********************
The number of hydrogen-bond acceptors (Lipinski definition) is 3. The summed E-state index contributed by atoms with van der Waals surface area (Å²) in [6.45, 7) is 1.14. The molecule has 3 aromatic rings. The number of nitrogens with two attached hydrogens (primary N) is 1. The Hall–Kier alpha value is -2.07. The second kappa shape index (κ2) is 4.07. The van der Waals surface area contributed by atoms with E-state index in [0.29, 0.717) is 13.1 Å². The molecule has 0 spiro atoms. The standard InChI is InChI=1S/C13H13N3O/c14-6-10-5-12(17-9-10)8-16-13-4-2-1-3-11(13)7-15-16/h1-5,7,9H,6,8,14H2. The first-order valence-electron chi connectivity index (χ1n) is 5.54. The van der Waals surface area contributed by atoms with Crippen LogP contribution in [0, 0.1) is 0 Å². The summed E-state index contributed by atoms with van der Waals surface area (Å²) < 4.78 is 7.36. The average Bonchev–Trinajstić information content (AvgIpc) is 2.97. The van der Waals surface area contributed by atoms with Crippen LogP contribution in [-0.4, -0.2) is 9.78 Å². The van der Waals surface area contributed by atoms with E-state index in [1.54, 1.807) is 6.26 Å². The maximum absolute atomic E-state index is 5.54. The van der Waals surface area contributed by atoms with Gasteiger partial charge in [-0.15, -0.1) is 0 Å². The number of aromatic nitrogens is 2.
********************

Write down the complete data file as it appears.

The number of hydrogen-bond acceptors (Lipinski definition) is 3. The summed E-state index contributed by atoms with van der Waals surface area (Å²) in [6.45, 7) is 1.14. The molecule has 3 aromatic rings. The number of nitrogens with two attached hydrogens (primary N) is 1. The Hall–Kier alpha value is -2.07. The second kappa shape index (κ2) is 4.07. The van der Waals surface area contributed by atoms with E-state index in [0.29, 0.717) is 13.1 Å². The molecule has 0 spiro atoms. The standard InChI is InChI=1S/C13H13N3O/c14-6-10-5-12(17-9-10)8-16-13-4-2-1-3-11(13)7-15-16/h1-5,7,9H,6,8,14H2. The first-order valence-electron chi connectivity index (χ1n) is 5.54. The van der Waals surface area contributed by atoms with Crippen LogP contribution in [0, 0.1) is 0 Å². The summed E-state index contributed by atoms with van der Waals surface area (Å²) < 4.78 is 7.36. The average Bonchev–Trinajstić information content (AvgIpc) is 2.97. The van der Waals surface area contributed by atoms with Crippen LogP contribution in [-0.4, -0.2) is 9.78 Å². The van der Waals surface area contributed by atoms with E-state index in [1.54, 1.807) is 6.26 Å². The maximum absolute atomic E-state index is 5.54. The van der Waals surface area contributed by atoms with Gasteiger partial charge in [-0.15, -0.1) is 0 Å². The number of aromatic nitrogens is 2.